Where you are born matters for football development…
This is the second part of a study conducted by: Laura Finnegan O’Halloran a Lecturer in Sport Management and Talent Development in Waterford I.T, MA in Sport Psychology and currently undertaking a PhD on organisational structure and practice in Irish football (with Liverpool John Moores University).
What influences what we play?
Lots of sociological and environmental factors influence what and how we play, all worthy of a blog in themselves (e.g. culture, environmental issues, what your parents/family played, socioeconomic factors, peer influence, gender, ethnicity, education)…all in good time. Place of birth is another factor that can influence not only what we play but how likely we are to succeed in that sport. As in the example above, where you are born can dictate what sportyou’re likely to play (it will generally be the sport that’s valued in that setting, your school values it and wants to succeed in it so resources are found for it, clubs have a stronghold in the community, your parents/extended family/local role-models played it (often down to the specific position you want to play… I’m looking at you goal-keepers from Donegal!!) and can influence how successful you are (and organically drive these ‘hothouses’ of talent development, like the Skibereen rowers or NI golfers).
Studies have looked at the birth place of professional athletes, analyzing athletes according to whether they were from large cities right down to those being from small rural areas. Those that were from small cities were most likely to make it into the professional game, but results depended on the context. There seems to be a sweet spot of the ideal size of a development area, where there are enough quality coaches, resources, teams, structures and opponents, balanced with being compact enough to develop relationships/socialise into particular sports, allow for informal play on streets/green areas, get enough game time and not be overlooked in favour of a larger cohort of earlier maturing players (see more about the Relative age Effect here https://talentdevelopmentinirishfootball.com/2017/06/27/relative-age-effect-in-irish-elite-youth-football/).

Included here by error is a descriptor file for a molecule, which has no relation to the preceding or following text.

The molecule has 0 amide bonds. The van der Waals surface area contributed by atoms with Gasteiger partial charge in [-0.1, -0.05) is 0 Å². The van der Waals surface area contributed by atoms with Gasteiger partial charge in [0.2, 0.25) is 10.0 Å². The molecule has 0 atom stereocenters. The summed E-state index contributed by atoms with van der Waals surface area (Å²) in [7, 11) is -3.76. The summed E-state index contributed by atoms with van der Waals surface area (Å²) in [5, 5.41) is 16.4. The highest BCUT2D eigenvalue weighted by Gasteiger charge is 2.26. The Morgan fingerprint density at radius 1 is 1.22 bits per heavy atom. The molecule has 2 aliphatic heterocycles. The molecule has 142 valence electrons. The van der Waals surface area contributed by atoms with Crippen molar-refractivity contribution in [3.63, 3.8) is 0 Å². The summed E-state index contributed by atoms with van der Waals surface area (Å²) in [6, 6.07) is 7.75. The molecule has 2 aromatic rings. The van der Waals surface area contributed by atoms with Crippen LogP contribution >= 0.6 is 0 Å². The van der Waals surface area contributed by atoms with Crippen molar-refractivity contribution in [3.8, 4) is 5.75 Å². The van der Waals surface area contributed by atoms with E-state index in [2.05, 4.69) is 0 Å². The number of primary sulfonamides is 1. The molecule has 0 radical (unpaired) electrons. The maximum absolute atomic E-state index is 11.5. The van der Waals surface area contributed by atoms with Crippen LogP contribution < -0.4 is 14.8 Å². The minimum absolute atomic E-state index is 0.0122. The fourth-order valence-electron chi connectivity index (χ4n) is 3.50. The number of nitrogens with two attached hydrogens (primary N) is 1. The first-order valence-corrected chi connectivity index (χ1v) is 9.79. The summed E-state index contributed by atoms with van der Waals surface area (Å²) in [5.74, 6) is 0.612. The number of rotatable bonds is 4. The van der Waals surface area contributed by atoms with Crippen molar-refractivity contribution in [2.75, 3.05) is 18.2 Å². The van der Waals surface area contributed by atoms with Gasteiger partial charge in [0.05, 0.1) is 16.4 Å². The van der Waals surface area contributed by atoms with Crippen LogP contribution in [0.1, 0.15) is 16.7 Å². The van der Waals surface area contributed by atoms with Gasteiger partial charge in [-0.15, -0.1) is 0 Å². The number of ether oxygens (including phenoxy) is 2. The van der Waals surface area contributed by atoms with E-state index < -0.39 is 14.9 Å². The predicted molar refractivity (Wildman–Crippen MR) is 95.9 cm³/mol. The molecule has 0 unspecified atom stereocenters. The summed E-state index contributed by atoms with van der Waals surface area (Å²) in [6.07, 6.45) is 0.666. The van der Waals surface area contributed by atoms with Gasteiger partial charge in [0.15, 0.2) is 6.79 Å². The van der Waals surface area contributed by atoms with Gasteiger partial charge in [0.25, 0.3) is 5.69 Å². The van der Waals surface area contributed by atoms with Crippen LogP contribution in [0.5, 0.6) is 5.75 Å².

What does this have to do with Irish football?
For those not familiar with Irish football, the Emerging Talent Programme is the primary talent development mechanism run by the governing body for football in the Republic of Ireland, the FAI. It has undergone some restructuring lately but at the time of research it consisted of 12 centres countrywide, where the players identified as most talented in the surrounding 32 leagues combine for extra training. The location of these centres can be seen by the FAI badges plotted on the map, along with the population density of the country.
I’ve looked at the county of birth for all of the ETP players over a 6 year period and analysed how likely you are to get onto the programme (compared to the relative populations). In the below map, the darker the county colour, the more likely a player is to make the ETP programme (ranging from A counties down to the more poorly represented E counties in white).
We are delighted to be able to blog her research and share it with you: You can read the rest of Laura’s article by going directly to her website Talent Development In Irish Football
I always like to hear your opinions and views. If you feel you have something to say, please comment below or email me firstname.lastname@example.org If, you don’t have anything to add then please forward this on to a friend. As always, thanks for reading.